7

1

You are a contractor for a company who designs electrical circuits for the various products they make. One day, the company accidentally gets a huge shipment of one-ohm resistors and absolutely nothing else, and give you the task of putting them to good use in the newest products they're making.

Your task is to build a program that takes a positive rational number as input, in the following form:

```
a / b
```

and return a resistor diagram with the exact given resistance, that uses as few one-ohm resistors as possible.

Your resistor diagram will consist of:

The number

`N`

, to denote how many`SPT`

s there are. (I will describe an`SPT`

below.)`N`

lines, each containing two numbers`A`

and`B`

representing numbered electrodes on a circuit board, followed by one`SPT`

.One line containing two numbers

`P`

and`Q`

denoting which two electrodes to measure the resistance between.

An `SPT`

is a "series-parallel tree", a way to describe a series-parallel circuit in a tree format.

A valid `SPT`

is either:

The number 1, representing a single resistor.

`S( )`

, enclosing a number followed by zero or more`P( )`

SPTs.`P( )`

, enclosing a number followed by zero or more`S( )`

SPTs.

Examples of valid `SPT`

s:

```
1 <- has a resistance of 1
S(1) <- equivalent to 1 and P(1)
S(2, P(3)) <- has a resistance of 7/3, using 5 resistors
P(1, S(2), S(3), S(4, P(2))) <- has a resistance of 18/37, using 12 resistors
```

Examples of invalid `SPT`

s:

```
2 <- the two resistors are in an unknown configuration. Use P(2) or S(2) instead.
P(2, P(1)) <- use P(3) instead.
P(4, P(1, S(3), S(2))) <- use P(5, S(3), S(2)) instead.
```

## Specifications

Your program must work for any numerator and denominator up to `150 000`

.

Your program's source code, excluding any imported standard or third-party libraries, must not exceed one megabyte (1,048,576 bytes) total.

Your program will be tested on a specific, randomly chosen set of 10,000 fractions (to be determined at a later date), and scored on how few resistors it requires to build all 10,000 circuits. The program that uses the fewest resistors is the winner.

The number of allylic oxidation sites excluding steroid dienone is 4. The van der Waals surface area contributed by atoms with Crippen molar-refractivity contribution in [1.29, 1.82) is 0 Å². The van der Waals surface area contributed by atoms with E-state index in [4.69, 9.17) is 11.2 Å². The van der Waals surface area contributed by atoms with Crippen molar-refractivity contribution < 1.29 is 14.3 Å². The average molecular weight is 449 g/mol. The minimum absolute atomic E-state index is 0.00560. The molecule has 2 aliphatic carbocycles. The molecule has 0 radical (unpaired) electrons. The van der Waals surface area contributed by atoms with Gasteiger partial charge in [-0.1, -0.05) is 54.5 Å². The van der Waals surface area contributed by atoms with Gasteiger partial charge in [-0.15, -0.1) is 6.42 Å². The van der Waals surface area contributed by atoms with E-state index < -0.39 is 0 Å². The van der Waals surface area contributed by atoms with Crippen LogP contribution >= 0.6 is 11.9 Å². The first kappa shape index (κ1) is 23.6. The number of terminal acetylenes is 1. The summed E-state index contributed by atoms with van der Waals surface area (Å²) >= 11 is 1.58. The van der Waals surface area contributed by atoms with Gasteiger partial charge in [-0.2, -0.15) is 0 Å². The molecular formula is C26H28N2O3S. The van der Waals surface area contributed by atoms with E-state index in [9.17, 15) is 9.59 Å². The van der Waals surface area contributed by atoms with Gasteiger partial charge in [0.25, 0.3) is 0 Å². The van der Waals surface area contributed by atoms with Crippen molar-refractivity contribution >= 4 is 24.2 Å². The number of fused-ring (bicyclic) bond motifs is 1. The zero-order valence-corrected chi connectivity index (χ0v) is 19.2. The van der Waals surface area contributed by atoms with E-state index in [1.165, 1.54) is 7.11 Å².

# Testing data

The input

```
3 / 8
```

might return

```
1
1 2 S(0, P(8), P(4))
1 2
```

to represent a series of 8 resistors and then 4 resistors in parallel. This may not be the optimal solution; but for the purposes of this problem, it is valid output.

The input

```
5 / 6
```

might return:

```
12
1 2 1
1 3 1
1 5 1
2 4 1
2 6 1
3 4 1
3 7 1
4 8 1
5 6 1
5 7 1
6 8 1
7 8 1
1 8
```

to represent a cube of one-ohm resistors with vertices numbered `1`

through `8`

, having its resistance measured between opposite corners. Of course it is possible to just do `S(P(2), P(3))`

using just five resistors, but this is an example of how the notation is used to represent non-series-parallel diagrams.

1This paper might interest you. This resistor network synthesis problem is closely related to a geometric [integer] tiling problem as well, tiling a rectangle with squares as explained in that paper. – Fizz – 2015-11-23T00:42:25.540

Most of your valid STPs are not valid according to your definition because of the presence of

`2`

and other illegal numbers (which seem to expand to a series of`1`

s). Also, what do`S()`

and`P()`

do? Interpreting them as 'series' and "parallel", they would be defined as the sum and 1/sum of their inputs respectively. And why the requirement of exactly one numeric input? Blah blah blah oh wait this question is three years old what am I doing. – CalculatorFeline – 2017-02-28T00:40:45.2832I don't understand the output format. Are you trying to give people an option between always outputting

`1\n0 1 SPT\n0 1`

vs a solution which only uses SPTs of the form`1`

? Can you give some test cases for people to use in development? – Peter Taylor – 2014-02-09T16:13:30.027Will do. I was kinda rushed this morning, so I left the bare spec there. I'll put in a few test cases now. – Joe Z. – 2014-02-09T19:19:07.633

This isn't a duplicate, but is the link to an earlier question intentional? – Peter Taylor – 2014-02-10T18:31:45.587

I don't see a link in the question. Do you mean a conceptual link? – Joe Z. – 2014-02-10T18:56:50.050

If it's the latter, though, yes, it did have a bit to do with the nontrivial resistance diagram evaluator problem. For example, to verify that your circuit does indeed have that sort of resistance, you'll most likely need an evaluator of that sort. – Joe Z. – 2014-02-10T18:58:28.467